America’s Next Top Model Competitor Victoria Henley
South magazine had a chance to pick the brain of America’s Next Top Model Cycle 19 competitor Victoria Henley about her experiences.
Hometown: Colquitt, GA
College: Liberty University Online
South magazine: Did you model or perform as a child?
Victoria: Even as an infant, I always showed an interest in being in front of the camera, which led be to becoming a baby model for Walmart. As I grew older my passion for modeling grew more intense, and at 8 years old I enrolled in modeling lessons with my cousin, who was a model with Ford Agency. My interests also developed for acting after I starred in the church play at 9 years old and I later went on to do commercial work, short films, student films, and I even wrote my own stage show at 15. I eventually began to build my resume by modeling in regional fashion shows and events, and I was even approached in the unlikely venue of a Chinese restaurant by someone who asked if I wanted to model for an L.A.-based gown company, for whom I became the youngest model.
South magazine: How did you become interested in modeling?
Victoria: I remember falling in love with the adrenaline rush and instant gratification I got while strutting down my first runway at a local Dillard's fashion show as a child and thinking, "I really want to make a career of this." Around that same time, I got a subscription to Vogue magazine, and I religiously studied the poses of all the models in the fashion spreads and practiced them in front of my mirror. I always seemed to know deep down I had to better develop my skills, because one day, I would utilize them in a big way.
South magazine: What is the most important thing you learned during your time at ANTM? What did you learn about yourself while you were there?
Victoria: I told myself before I left to compete for the show that I would stay true to my core values, ethics and beliefs and would not lose myself throughout the whole rollercoaster-ride process. I can't say that I specifically learned anything about myself that I don't already know, but the experience further re-enforced how much I love and depend upon my mom. It was excruciatingly difficult being away from her for nearly two months with extremely limited phone time, and I definitely learned I do not want to be away from her that long again. I also learned that living in a house with 11 other girls—many with whom I had nothing in common—is very frustrating. However, some of the incredible, surreal experiences I had while modeling on the show re-affirmed my belief that this is the career in which I am meant to be.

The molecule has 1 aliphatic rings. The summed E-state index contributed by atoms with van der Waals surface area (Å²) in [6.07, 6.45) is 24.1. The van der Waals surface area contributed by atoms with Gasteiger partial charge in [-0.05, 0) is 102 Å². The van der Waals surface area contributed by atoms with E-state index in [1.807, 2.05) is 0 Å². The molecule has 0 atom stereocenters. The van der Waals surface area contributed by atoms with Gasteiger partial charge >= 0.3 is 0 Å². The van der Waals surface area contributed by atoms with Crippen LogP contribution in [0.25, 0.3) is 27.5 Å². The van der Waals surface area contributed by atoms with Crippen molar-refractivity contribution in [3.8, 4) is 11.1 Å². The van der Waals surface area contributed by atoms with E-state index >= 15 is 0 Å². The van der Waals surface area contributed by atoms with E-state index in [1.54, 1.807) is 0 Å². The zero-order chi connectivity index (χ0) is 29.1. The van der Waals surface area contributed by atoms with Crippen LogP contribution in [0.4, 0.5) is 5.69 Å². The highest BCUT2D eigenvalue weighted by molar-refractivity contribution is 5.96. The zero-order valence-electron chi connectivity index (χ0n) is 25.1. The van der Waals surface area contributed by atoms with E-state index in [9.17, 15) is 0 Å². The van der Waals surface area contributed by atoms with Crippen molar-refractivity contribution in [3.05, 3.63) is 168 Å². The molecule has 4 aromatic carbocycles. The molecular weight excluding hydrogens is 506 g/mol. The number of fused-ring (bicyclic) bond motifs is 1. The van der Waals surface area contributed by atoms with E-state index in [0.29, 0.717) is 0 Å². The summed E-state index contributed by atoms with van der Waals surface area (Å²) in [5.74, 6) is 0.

South magazine: Can you describe one of your most memorable moments on the show?
Victoria: One of the most memorable moments for me was when Tyra Banks gathered the 30 semi-finalists together and began to announce the top finalists. It seemed as though she announced an infinite amount of names before she uttered, "Victoria," in a hushed tone, and I literally couldn't move for what seemed like an eternity. The rest of the experience, honestly, seems like a blur when I attempt to replay it in my mind, so I will probably be just as surprised by some of the episodes as the fans.
South magazine: Who is your role model?
Victoria: My role model is, beyond a shadow of a doubt my mom, Lynn. She has always supported and encouraged me my entire life, and has never underestimated the things I am capable of. Coming from a family of doctors and lawyers, she easily could have expressed displeasure at my (sometimes less than stable) career choice; however, she has been the most ardent and dedicated "mom-ager" that I could ever ask for. Her intrepid determination, individualistically unapologetic viewpoints, and willingness to fight for what she believes in never cease to amaze and inspire me. Being the ridiculously Type-A perfectionist and career obsessed person that I am, she is the only person who can really remind me to calm down and smell the roses.
South magazine: Who is a favorite designer of yours and why?
Victoria: I have admired the clean, tailored and classic designs of Oscar de la Renta since I was a little girl, and I truly believe that his signature look will never go out of style. I really admire the risks that Alexander McQueen took with fashion, and I think that he pushed the envelope with high fashion couture and set a precedent for a new era of avant garde designers. Many of the labels that you will find in my closet are Gianni Bini, Steve Madden, Antonio Melani, Donna Karen and Kenneth Cole, just to name a few. My viewpoint of clothes is that they are more than just garments. Attire can be an art form and an existential exemplification of different aspects of one's personality, and I think my taste in designers reflects upon that viewpoint. I also love raiding the vintage clothes in my mom's closet from the 70s and 80s that she has saved, and I sometimes top them off with a vintage Dooney and Bourke satchel I bought at a thrift store a couple years back…for two dollars! I may love high fashion, but I also love a great bargain.
South magazine: What inspires you?
Victoria: I treat everyday occurrences as potential learning experiences, and I often find myself inspired even by mundane things. For example, I was once dining in a restaurant, and started spying on a particularly eccentric conversation the servers were having. I stored their dialogue in my memory bank, and it later became the inspiration for the first scene of a play I wrote and directed. I am also inspired by the works of some of the early great artists such as Carravagio, Gentilesche and Frieda Kahlo, as well as films with a strong message. Most of all, I am inspired by my mom's resilience, optimism, candor and her ability to always phrase things in just the right way.